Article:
Recent news that Christians (including clergy and foreign diplomats) were attacked by Israeli police as they attempted to enter the Church of the Holy Sepulchre the day before Orthodox Easter stands as a stark reminder of the difficulties Christians face in the Holy Land.

Israel is a land which three of the world’s major faiths claim as holy—no city more so than Jerusalem. Jewish believers hold the city sacred as the place where the Second Temple once stood, and indeed revere the Western Wall (a section of the original outer wall of the Temple grounds, dating from the first century A.D. ) as one of the holiest sites in Judaism. Muslims have in Jerusalem the Dome of the Rock, a massive, golden mosque built on the ruins of the Second Temple. It commemorates the place where they believe Muhammad traveled with the angel Gabriel before ascending to heaven to meet with the prophets. Christians, of course, recognize Jerusalem as the place where Christ suffered under Pontius Pilate, was crucified, died, and was buried. It is also the place of Jesus’ triumphant resurrection, the place where Christ rose bodily from the dead—the place of the empty tomb.

Given these competing faiths, it is inevitable that conflict should arise. In fact, a few months ago when I traveled to Israel with the Canadian Church Press, I visited the Western Wall only to learn the area had been the scene of violence earlier that morning. The Jerusalem Post reports that a number of Muslims gathered for afternoon prayer at the Temple Mount March 8 began throwing rocks at Israeli officers on the bridge which leads to the Western Wall plaza. The event ended with Israeli police entering the Muslim area, using stun grenades to disperse the rioters who were throwing stones and Molotov cocktails. When we arrived at the nearby Western Wall later in the day, a very large number of police officers were still on site.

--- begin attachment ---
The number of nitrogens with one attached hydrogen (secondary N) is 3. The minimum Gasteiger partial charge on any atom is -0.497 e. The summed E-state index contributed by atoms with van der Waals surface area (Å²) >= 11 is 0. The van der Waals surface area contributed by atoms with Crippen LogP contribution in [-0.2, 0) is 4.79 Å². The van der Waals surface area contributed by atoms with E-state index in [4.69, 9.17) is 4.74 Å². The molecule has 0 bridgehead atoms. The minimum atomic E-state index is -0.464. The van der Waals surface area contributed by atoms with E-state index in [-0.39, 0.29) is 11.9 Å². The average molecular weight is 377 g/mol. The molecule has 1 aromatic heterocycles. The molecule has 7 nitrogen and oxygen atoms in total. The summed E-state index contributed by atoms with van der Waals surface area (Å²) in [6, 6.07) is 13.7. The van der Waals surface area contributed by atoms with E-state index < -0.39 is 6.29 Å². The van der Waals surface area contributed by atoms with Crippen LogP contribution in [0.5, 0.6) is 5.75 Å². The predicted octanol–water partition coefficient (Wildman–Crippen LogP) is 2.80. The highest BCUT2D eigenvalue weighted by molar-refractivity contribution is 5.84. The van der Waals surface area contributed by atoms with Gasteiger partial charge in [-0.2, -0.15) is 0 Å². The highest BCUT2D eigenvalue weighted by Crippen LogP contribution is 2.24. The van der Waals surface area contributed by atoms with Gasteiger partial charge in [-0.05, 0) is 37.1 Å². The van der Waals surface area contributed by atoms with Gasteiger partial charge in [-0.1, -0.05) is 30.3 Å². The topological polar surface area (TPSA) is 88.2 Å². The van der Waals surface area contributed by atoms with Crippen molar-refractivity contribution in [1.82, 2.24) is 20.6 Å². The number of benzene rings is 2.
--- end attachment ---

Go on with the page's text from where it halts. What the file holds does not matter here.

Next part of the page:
That is often the way the rest of the world views disagreement in the Holy Land: as conflict between Jews and Muslims. Less often remembered are the Christians of Israel and Palestine. That’s perhaps not surprising, given that Christians make up such a small percentage of both countries. Just 152,000 Christians are permanent residents of Israel, about 2.1 percent of the entire population. In Palestine, 8 percent of the West Bank ‘s total population and 0.7 percent of the Gaza Strip ‘s are Christian—approximately 210,000 and 12,000 people respectively, based on current population figures.

In both Israel and Palestine, the vast majority of these Christians are ethnic Arabs. That’s a situation unlikely to change anytime soon; Palestine has no immigration to speak of, and Israel restricts immigration solely to converts to Judaism or descendants of Jews (though their spouses, of whatever nationality and religion, are welcome). Other minority Christian populations exist (including Messianic Jews and foreign-born spouses of Jews), but they are significantly outnumbered by Arab Christians. In Israel, for example, 80 percent of all Christians are Arab born.

As a result of their Arab ethnicity, many Christians in the Holy Land find themselves more closely aligned with Muslim Palestinians than Jewish Israelis. The grievances of Muslim Palestinians are therefore often shared by Christian Palestinians.

One major source of disagreement is the Israeli West Bank barrier. The wall effectively separates Palestinian territory from Israeli territory, making travel between the two difficult at best. Palestinians view the walls as encroaching on their territory, increasingly isolating them from their Arab brethren on the other sides of the walls. A related source of contention is the question of Israeli settlements within West Bank borders. The CIA’s World Factbook notes that, as of 2011, more than 300,000 Israeli settlers lived in the West Bank, with just under 200,000 settlers also living in East Jerusalem. Palestinians (including Palestinian Christians) tend to see this as encroachment on their territory and as an attempt to dilute Palestinian culture and identity in favour of Israeli.

On the other side, Israelis fear ceding greater authority to Palestine, as a number of prominent Palestinian leaders (especially in Hamas-controlled Gaza Strip) have repeatedly refused to recognize Israel’s right to exist and repeatedly vowed to destroy Israel. Israelis argue walls circling Palestinian areas are necessary as a terrorism deterrent, noting that Palestinian suicide bombings in Israel have dropped significantly since construction began.